State v. Miller 28284The trial court erred in part in dismissing the indictment against appellant. The immunity that R.C. 2925.11(B)(2)(b) provides for persons experiencing overdoses does not apply to prosecution of offenses that occurred prior to the individual’s overdose or that are not outlined in the statute; those offenses should not have been dismissed. However, the trial court did not err in dismissing the drug possession charge based on drugs that were found after appellant was taken to the hospital, even if the drugs could have been discovered in a routine search at the jail or pursuant to a search done incident to appellant’s arrest on other charges. R.C. 2925.11(B)(2)(b)(i) is unambiguous and provides immunity for possession of drugs that are discovered as a result of obtaining medical assistance for an overdose, which is what occurred in this case. Judgment affirmed in part, reversed in part, and remanded for further proceedings.TuckerMontgomery 8/16/2019 8/16/2019 2019-Ohio-3294
State v. Reed 28272The trial court did not abuse its discretion in denying appellant’s motion for leave to file a delayed motion for a new trial based on newly discovered evidence. Appellant did not establish that he was unavoidably prevented from discovering the evidence upon which he relied. Appellant’s alleged newly discovered evidence did not support a conclusion that the State withheld exculpatory evidence, nor did it support a conclusion that the State’s witnesses who were co-defendants in another matter in another county received a benefit for their testimony in this case. Judgment affirmed.FroelichMontgomery 8/16/2019 8/16/2019 2019-Ohio-3295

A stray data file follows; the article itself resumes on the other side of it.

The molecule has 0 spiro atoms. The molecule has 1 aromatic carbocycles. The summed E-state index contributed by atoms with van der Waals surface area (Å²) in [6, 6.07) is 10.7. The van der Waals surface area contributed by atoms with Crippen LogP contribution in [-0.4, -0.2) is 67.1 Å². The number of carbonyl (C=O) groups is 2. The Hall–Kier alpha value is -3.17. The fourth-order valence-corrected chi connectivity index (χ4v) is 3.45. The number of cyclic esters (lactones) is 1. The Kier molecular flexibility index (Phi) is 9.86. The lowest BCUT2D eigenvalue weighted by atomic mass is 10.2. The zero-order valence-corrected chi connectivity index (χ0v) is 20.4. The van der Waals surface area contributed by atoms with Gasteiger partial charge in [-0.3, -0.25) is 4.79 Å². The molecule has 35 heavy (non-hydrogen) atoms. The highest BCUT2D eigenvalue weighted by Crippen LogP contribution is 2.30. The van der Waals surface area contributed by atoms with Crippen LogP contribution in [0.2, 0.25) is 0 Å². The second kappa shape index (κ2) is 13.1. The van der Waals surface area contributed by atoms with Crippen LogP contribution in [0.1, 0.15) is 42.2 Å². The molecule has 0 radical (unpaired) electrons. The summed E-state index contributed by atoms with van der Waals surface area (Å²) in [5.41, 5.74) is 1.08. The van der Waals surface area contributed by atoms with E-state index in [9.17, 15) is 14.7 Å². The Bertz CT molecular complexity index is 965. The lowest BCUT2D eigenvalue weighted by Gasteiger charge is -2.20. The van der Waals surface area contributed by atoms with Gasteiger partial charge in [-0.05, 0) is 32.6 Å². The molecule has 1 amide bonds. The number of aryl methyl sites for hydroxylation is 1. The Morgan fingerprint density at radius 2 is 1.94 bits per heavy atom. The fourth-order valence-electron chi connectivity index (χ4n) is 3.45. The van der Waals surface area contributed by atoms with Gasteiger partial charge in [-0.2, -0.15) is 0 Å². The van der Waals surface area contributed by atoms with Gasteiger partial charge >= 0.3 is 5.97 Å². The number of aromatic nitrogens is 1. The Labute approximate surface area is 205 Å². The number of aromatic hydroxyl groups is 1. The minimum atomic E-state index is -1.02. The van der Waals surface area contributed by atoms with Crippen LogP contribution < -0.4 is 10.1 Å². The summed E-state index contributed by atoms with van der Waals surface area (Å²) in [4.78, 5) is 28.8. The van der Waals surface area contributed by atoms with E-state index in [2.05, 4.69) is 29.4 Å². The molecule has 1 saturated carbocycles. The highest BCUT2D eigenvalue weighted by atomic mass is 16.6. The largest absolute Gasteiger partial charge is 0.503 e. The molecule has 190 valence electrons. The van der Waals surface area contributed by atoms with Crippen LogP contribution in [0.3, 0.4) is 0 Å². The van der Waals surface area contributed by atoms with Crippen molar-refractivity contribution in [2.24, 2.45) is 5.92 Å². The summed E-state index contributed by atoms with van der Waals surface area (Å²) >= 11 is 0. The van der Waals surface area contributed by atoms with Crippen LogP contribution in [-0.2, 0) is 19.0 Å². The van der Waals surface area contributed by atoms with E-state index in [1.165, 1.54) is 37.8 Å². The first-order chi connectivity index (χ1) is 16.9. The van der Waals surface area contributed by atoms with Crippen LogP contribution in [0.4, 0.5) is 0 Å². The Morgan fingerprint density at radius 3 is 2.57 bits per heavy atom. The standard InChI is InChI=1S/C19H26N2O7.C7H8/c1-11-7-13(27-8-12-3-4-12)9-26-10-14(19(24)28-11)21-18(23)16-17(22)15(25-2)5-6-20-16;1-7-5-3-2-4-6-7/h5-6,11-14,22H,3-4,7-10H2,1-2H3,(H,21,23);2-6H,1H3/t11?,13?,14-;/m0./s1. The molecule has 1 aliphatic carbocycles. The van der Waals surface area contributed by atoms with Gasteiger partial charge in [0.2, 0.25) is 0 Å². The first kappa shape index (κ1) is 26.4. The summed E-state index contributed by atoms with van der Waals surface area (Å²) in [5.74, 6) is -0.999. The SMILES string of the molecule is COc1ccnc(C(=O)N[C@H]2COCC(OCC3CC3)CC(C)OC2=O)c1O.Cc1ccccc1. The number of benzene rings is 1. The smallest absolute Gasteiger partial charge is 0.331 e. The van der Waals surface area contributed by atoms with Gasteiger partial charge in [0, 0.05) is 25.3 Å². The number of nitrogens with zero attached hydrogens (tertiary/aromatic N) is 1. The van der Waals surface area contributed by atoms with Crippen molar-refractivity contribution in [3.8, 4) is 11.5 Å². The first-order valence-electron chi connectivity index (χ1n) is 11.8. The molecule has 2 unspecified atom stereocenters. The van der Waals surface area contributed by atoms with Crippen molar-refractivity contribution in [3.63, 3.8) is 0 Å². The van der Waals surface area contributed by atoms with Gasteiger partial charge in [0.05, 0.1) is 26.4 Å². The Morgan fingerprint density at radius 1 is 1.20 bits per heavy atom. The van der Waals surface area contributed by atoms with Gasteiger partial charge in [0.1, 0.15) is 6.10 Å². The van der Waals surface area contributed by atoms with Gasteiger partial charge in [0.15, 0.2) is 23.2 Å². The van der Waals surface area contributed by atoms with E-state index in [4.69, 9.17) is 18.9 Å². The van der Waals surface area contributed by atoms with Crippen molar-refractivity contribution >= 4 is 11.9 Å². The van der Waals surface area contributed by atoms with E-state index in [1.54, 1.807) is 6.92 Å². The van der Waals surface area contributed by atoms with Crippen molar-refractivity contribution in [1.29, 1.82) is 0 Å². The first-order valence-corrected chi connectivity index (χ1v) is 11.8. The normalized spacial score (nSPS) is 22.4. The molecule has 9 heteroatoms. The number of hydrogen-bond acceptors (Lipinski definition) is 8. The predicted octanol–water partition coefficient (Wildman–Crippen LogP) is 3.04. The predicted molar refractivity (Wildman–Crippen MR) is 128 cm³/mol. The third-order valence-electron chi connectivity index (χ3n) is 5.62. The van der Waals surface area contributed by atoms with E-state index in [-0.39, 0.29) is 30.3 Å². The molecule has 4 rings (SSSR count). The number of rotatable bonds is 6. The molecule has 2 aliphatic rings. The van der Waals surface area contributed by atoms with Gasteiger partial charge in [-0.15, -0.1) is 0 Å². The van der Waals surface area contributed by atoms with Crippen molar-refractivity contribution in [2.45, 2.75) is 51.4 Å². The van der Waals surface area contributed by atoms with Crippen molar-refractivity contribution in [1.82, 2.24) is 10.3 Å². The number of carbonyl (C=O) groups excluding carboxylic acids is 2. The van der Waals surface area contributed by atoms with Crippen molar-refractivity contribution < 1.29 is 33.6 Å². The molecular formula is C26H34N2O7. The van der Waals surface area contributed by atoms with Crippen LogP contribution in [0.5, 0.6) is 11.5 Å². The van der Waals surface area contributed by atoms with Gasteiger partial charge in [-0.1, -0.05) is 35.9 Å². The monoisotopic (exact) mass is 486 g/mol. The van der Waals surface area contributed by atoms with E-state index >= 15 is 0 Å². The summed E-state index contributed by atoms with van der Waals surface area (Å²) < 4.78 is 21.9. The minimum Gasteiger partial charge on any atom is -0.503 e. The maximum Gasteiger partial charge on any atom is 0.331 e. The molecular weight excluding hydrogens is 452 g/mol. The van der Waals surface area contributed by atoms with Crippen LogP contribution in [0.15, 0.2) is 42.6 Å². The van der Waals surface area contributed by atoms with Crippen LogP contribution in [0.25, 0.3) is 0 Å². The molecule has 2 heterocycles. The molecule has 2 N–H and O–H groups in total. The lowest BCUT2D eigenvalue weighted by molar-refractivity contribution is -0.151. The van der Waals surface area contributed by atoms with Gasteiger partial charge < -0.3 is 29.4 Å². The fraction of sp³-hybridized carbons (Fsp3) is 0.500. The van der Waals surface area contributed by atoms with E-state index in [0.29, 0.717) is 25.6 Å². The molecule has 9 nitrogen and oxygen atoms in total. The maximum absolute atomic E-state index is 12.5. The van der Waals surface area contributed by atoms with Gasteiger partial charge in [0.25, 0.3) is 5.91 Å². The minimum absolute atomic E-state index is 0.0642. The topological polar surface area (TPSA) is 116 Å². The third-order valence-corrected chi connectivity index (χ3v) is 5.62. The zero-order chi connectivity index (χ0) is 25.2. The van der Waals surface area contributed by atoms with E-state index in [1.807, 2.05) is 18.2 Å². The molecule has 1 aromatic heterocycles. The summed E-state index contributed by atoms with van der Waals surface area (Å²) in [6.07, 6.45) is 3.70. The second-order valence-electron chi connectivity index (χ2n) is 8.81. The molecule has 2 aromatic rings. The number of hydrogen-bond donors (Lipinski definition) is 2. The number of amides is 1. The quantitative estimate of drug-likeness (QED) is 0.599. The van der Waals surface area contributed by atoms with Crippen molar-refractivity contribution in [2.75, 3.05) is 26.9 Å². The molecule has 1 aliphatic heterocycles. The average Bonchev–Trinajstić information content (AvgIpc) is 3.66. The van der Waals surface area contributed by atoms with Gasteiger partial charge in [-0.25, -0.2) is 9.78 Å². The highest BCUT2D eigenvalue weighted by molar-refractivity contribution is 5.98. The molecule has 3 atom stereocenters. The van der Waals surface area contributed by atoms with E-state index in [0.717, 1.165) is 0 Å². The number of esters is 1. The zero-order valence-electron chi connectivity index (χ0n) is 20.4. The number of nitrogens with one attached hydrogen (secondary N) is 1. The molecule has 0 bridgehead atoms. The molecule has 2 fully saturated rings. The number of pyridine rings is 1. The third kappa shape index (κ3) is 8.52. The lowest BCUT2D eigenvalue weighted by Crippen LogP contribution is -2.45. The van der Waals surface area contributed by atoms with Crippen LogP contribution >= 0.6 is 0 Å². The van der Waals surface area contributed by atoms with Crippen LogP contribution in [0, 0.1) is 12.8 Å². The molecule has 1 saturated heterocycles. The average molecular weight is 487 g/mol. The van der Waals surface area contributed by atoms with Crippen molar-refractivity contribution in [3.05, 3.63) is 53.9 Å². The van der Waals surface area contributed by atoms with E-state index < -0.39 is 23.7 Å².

Zeller v. Farmers Group, Inc. 28013Plaintiffs-appellants asserted the following causes of action against appellees: (1) fraudulent inducement; (2) breach of contract; and (3) a violation of R.C. Chapter 1334, which regulates business opportunity plans. The trial court did not err by dismissing the individual breach of contract claims under Civ.R. 12(B)(6) or through summary judgment under Civ.R. 56. The trial court did not err by granting summary judgment in appellees’ favor on the R.C. Chapter 1334 cause of action. The trial court granted appellees’ Civ.R. 12(B)(6) motion to dismiss appellant’s fraudulent inducement cause of action based upon two conclusions: (1) that the alleged statements constituting fraudulent inducement were precluded by the parol evidence rule; and (2) the complaint’s fraud allegations were insufficient under Civ.R. 9(B). The trial court correctly dismissed the fraudulent inducement allegations set forth in paragraphs 77(a) and (e)-(o) because these allegations conflicted with contractual provisions and, thus, were precluded by the parol evidence rule. But the trial court erred by dismissing the fraudulent inducement allegations set forth in paragraphs 77(b)-(d) because the alleged fraudulent inducement promises were not in conflict with any contractual provision. The trial court correctly dismissed the fraudulent inducement cause of action because the allegations were not sufficient under Civ.R. 9(B), but it erred by dismissing the cause of action with prejudice. Upon remand, appellants should be allowed to file an amended complaint as to paragraphs 77(b)-(d) which conforms to Civ.R. 9(B). The trial court did not err by concluding that appellants’ issuance of IRS Form 1099-MISC to some appellants did not establish, as a matter of law, that appellants had forgiven the repayment of subsidies paid to these appellants. Thus, the trial court did not err by overruling appellants’ motion for summary judgment on appellees’ counterclaim seeking judgment against those appellants who did not repay the subsidies. Finally, the trial court did not err by striking appellants’ Civ.R. 41(A) voluntary notice of dismissal of remaining claims. Judgment affirmed in part, reversed in part, and remanded for further proceedings consistent with this opinion. (Froelich, J., concurring in part and dissenting in part)TuckerMontgomery 8/16/2019 8/16/2019 2019-Ohio-3297